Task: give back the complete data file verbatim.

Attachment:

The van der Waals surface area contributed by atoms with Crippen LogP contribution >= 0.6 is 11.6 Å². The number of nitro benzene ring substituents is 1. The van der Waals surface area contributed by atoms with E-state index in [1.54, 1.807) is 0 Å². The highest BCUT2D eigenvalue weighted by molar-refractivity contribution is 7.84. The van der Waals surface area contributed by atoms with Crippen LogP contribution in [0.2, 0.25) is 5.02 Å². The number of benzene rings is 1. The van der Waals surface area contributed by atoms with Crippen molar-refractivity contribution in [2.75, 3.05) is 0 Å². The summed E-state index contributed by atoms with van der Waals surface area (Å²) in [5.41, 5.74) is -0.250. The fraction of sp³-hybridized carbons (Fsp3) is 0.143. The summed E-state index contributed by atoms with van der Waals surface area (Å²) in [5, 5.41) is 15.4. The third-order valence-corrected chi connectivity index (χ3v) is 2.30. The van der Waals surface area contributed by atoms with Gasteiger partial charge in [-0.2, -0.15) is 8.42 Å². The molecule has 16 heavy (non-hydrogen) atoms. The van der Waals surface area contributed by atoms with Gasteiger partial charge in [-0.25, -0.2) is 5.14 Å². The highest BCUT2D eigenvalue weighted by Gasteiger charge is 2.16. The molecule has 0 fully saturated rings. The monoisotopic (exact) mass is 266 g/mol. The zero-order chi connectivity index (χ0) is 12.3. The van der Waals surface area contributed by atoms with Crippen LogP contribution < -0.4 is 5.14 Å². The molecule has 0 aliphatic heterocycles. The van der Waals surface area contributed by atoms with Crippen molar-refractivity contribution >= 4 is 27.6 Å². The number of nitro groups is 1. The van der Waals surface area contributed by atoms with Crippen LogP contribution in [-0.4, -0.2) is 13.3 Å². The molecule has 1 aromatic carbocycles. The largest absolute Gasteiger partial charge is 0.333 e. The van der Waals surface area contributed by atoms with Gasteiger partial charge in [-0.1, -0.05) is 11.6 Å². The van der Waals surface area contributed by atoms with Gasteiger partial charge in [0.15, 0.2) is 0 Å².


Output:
The van der Waals surface area contributed by atoms with Crippen LogP contribution >= 0.6 is 11.6 Å². The number of nitro benzene ring substituents is 1. The van der Waals surface area contributed by atoms with E-state index in [1.54, 1.807) is 0 Å². The highest BCUT2D eigenvalue weighted by molar-refractivity contribution is 7.84. The van der Waals surface area contributed by atoms with Crippen LogP contribution in [0.2, 0.25) is 5.02 Å². The number of benzene rings is 1. The van der Waals surface area contributed by atoms with Crippen molar-refractivity contribution in [2.75, 3.05) is 0 Å². The summed E-state index contributed by atoms with van der Waals surface area (Å²) in [5.41, 5.74) is -0.250. The fraction of sp³-hybridized carbons (Fsp3) is 0.143. The summed E-state index contributed by atoms with van der Waals surface area (Å²) in [5, 5.41) is 15.4. The third-order valence-corrected chi connectivity index (χ3v) is 2.30. The van der Waals surface area contributed by atoms with Gasteiger partial charge in [-0.2, -0.15) is 8.42 Å². The molecule has 16 heavy (non-hydrogen) atoms. The van der Waals surface area contributed by atoms with Gasteiger partial charge in [-0.25, -0.2) is 5.14 Å². The highest BCUT2D eigenvalue weighted by Gasteiger charge is 2.16. The molecule has 0 fully saturated rings. The monoisotopic (exact) mass is 266 g/mol. The zero-order chi connectivity index (χ0) is 12.3. The van der Waals surface area contributed by atoms with Crippen LogP contribution < -0.4 is 5.14 Å². The molecule has 0 aliphatic heterocycles. The van der Waals surface area contributed by atoms with Crippen molar-refractivity contribution >= 4 is 27.6 Å². The number of nitro groups is 1. The van der Waals surface area contributed by atoms with Crippen LogP contribution in [-0.4, -0.2) is 13.3 Å². The molecule has 1 aromatic carbocycles. The largest absolute Gasteiger partial charge is 0.333 e. The van der Waals surface area contributed by atoms with Gasteiger partial charge in [-0.1, -0.05) is 11.6 Å². The van der Waals surface area contributed by atoms with Gasteiger partial charge in [0.15, 0.2) is 0 Å².